14.anaeli and nicolle. mycobacteriophages paper.


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14.anaeli and nicolle. mycobacteriophages paper.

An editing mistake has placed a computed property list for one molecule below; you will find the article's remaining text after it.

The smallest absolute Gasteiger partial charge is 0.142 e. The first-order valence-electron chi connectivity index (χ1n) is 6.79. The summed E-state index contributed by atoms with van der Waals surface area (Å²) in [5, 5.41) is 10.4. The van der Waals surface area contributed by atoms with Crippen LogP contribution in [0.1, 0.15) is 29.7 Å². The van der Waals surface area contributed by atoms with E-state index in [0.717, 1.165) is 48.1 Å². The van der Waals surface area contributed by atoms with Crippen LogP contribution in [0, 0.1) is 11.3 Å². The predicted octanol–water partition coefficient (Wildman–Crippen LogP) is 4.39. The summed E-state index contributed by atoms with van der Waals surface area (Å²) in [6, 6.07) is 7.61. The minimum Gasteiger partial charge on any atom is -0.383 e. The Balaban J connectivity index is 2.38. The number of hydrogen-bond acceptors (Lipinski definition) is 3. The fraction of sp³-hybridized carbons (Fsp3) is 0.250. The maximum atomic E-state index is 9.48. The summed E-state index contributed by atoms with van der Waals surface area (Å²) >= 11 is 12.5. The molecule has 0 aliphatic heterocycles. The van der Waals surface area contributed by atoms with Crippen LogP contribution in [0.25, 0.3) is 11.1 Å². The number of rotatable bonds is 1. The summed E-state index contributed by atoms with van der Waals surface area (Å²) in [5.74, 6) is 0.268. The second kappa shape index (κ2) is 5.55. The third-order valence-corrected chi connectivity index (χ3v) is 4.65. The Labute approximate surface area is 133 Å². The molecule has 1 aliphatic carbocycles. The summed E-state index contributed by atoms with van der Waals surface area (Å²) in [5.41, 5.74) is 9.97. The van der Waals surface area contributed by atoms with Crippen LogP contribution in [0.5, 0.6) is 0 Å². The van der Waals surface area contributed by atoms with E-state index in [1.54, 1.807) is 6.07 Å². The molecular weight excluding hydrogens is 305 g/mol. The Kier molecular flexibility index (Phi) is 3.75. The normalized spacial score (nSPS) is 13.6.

1. 1. Anaeli Shockey Lópeza, Nicolle Rosa MercadobaChemistry Department, University of Puerto Rico-CayeybBiology Department, Univeristy of Puerto Rico-CayeyIsolation and characterization of Mycobacteriophages from tropical soil of Puerto RicoAbstract:Mycobacteriophages are viruses that infect bacteria from the genus Mycobacterium. Theyare ubiquitous and are easily found in different types of soils. Phages are composed of a head,which contains the genetic material, and a tail. Bacteriophages have two possible life cycles:lytic or temperate. Most of them have a temperate life cycle in which they can cause immediatelysis or enter a state of dormancy within the host. The objective of this investigation was toisolate a new phage using soil from Puerto Rico. This is necessary because there are too manyundiscovered bacteriophages that can be of great use to mankind. The methodology for thisinvestigation consisted of isolating a phage using the protocols listed in the SEA-PHAGESresource guide. Two phages were isolated from Gurabo, Puerto Rico and were taken up to thehigh-titter Assay protocol. Future work would include sequencing their DNA.Introduction:Mycobacteriophages are viruses that infectbacteria from the genus Mycobacterium. They areubiquitous and are easily found in different typesof soils. They can be isolated using a simpleprocedure. Although phages are the mostabundant life-form on earth, very few of themhave been identified. Phages insert their geneticmaterial into the bacteria and replicate within itprovoking the lysis of its host. Bacteriophageshave two possible life cycles: lytic or temperate.Most of them have a temperate life cycle in whichthey can cause immediate lysis or enter a state ofdormancy within the host.As said by Hatfull, et al. (2008), therecognition of the vast numbers of bacteriophagesin the biosphere has prompted a renewal ofinterest in understanding their morphological andgenetic diversity, and elucidating the evolutionarymechanisms that give rise to them. Thisinvestigation has several important applicationswithin the field of scientific research. An exampleof this within the biomedical field is the possibleelimination of antibiotic resistant bacteria usingphages. Phages can also help us understandcertain aspects of the bacteria that they infect andthe effects that they might have on them. Basedon the immense diversity present in phages wecan also obtain important information on theevolutionary line of these viruses. Some phagesare an example of how viruses can be beneficial tohumans. The objective of this investigation was toisolate a new phage using soil from Puerto Rico.This is necessary because there are too manyundiscovered bacteriophages that can be of greatuse to mankind.Mycobacteriophages can be found allaround the world and are the most numerousbiological entities in the biosphere, as said byPope, et al. (2011).This is a very promisingresearch due to the fact that there is still much tobe discovered concerning phages. There are yetmany important undiscovered characteristics thatmay be helpful in the treatment of bacterialdiseases. Their genetic diversity provides apromising future in research. Phages help us get abetter understanding of bacteria as well.Materials and Methods:As instructed by our mentor, for thisexperiment, all of its materials and methods werebased on Science Education Alliance (2012).